Candid Camera was the world’s first reality comedy series and it went on to become the longest-running reality comedy series of all time. It’s had its stops and starts with several breaks from the screen but the familiar format always returns. There’s something about the gentle humor of the show that makes it universally appealing.
Smile! You’re On Candid Camera!
Let’s take a look now at the history of the program and what makes it so special to so many people around the world. From the show’s greatest tricks to the people who created it, there’s so much to learn from Candid Camera. Donald Trump was even featured on an episode, so read on to find out how that went!
It Began On Radio
Of course, it wasn’t Candid Camera when it ran on the radio – the show was Candid Microphone. It first broadcast in June of 1947 and was designed in a similar fashion to the way that the TV show would turn out.
The idea was to combine psychology and pranks to deliver a unique reaction from the people taking part. TV bosses realized immediately that the show would be better if the audience could see what was happening and it was quickly snatched it up for broadcast. Candid Microphone spent just over a year on air before it paved the way for the TV show.
Meet Allen Funt
Allen Funt was the creator of Candid Camera. He was also the show’s host for a long, long time. He was with the show when it was Candid Microphone and orchestrated its breakout on to TV in 1948.
Despite his obsession with psychology, Allen studied Fine Arts at Cornell University and then followed it with a degree in Business Administration from Columbia University.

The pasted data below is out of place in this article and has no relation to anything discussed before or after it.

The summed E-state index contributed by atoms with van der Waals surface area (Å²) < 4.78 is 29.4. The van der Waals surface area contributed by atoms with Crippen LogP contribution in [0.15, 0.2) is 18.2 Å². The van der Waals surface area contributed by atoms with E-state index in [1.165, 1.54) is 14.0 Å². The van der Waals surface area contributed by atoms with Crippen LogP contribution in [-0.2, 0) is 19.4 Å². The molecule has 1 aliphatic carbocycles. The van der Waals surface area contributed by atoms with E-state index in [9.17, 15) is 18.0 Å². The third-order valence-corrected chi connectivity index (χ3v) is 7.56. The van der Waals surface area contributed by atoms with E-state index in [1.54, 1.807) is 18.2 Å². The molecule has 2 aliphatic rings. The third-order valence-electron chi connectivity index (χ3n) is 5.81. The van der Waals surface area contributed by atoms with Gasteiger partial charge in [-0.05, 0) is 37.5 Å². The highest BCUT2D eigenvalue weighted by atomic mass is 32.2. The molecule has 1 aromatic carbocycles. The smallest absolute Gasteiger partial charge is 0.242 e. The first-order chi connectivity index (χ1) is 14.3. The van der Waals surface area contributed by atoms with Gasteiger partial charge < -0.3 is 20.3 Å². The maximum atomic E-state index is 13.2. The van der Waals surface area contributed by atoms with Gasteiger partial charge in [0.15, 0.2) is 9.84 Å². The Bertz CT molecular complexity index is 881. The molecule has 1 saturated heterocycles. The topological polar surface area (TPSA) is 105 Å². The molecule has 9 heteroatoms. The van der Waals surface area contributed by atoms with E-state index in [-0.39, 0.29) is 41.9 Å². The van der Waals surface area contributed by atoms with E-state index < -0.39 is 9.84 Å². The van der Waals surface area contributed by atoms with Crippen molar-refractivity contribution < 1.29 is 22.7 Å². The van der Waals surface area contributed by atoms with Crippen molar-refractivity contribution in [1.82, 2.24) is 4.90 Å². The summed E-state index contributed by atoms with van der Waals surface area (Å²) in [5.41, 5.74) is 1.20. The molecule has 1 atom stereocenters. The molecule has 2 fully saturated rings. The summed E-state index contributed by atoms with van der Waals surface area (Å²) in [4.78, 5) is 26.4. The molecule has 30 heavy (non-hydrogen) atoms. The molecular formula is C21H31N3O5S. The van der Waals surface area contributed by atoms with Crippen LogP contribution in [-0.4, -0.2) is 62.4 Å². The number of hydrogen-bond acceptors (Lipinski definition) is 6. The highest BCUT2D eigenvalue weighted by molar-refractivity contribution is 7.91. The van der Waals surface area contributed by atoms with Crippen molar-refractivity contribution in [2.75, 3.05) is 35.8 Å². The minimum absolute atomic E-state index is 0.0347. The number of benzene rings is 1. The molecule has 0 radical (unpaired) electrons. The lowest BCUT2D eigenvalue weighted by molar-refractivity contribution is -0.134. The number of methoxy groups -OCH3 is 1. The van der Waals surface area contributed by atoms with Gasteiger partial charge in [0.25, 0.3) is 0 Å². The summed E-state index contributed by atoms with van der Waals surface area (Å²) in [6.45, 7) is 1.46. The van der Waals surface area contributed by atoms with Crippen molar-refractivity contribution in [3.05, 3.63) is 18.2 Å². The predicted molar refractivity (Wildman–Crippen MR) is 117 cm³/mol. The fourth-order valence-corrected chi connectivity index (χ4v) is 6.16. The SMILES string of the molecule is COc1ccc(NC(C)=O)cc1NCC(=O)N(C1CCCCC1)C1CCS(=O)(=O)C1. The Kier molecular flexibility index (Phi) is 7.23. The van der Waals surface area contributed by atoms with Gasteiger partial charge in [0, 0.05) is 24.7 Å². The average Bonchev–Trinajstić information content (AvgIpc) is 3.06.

He didn’t go straight into the entertainment industry, instead, he spent a period of time in the military serving his country before moving into radio programming. It was at ABC Radio that he was given permission to make Candid Microphone.
The Way It Worked
Candid Camera was built on a very simple premise. Ordinary people, who did not know in advance that they were being filmed, would be confronted by strange situations.
Their reactions would be videotaped and then the host would step forward to reveal the prank often accompanied by the catchphrase used on the show, “Smile, you’re on Candid Camera.“
That may sound brutal, but in the main show’s pranks were just harmless fun and the victims would be happy to laugh off the situations they found themselves in and rarely became upset about their treatment in front of the camera. Except for a few, of course…
An Exception To The Rule
Ann Jillian is the actress best known by the public for playing Cassie Cranston on the TV show, It’s a Living. She was also the victim of the biggest prank played on Candid Camera.
She was approached by a charity agent, working through the show, who asked her to donate some money to a good cause. When she agreed the show arranged for a pretend police officer to intercept her on the way to making her donation.
He convinced her that the charity was a con and to write a much bigger check than she’d intended to as part of a sting. The actual sting reveals the charity agent to be genuine and Ann had to honor the donation through gritted teeth.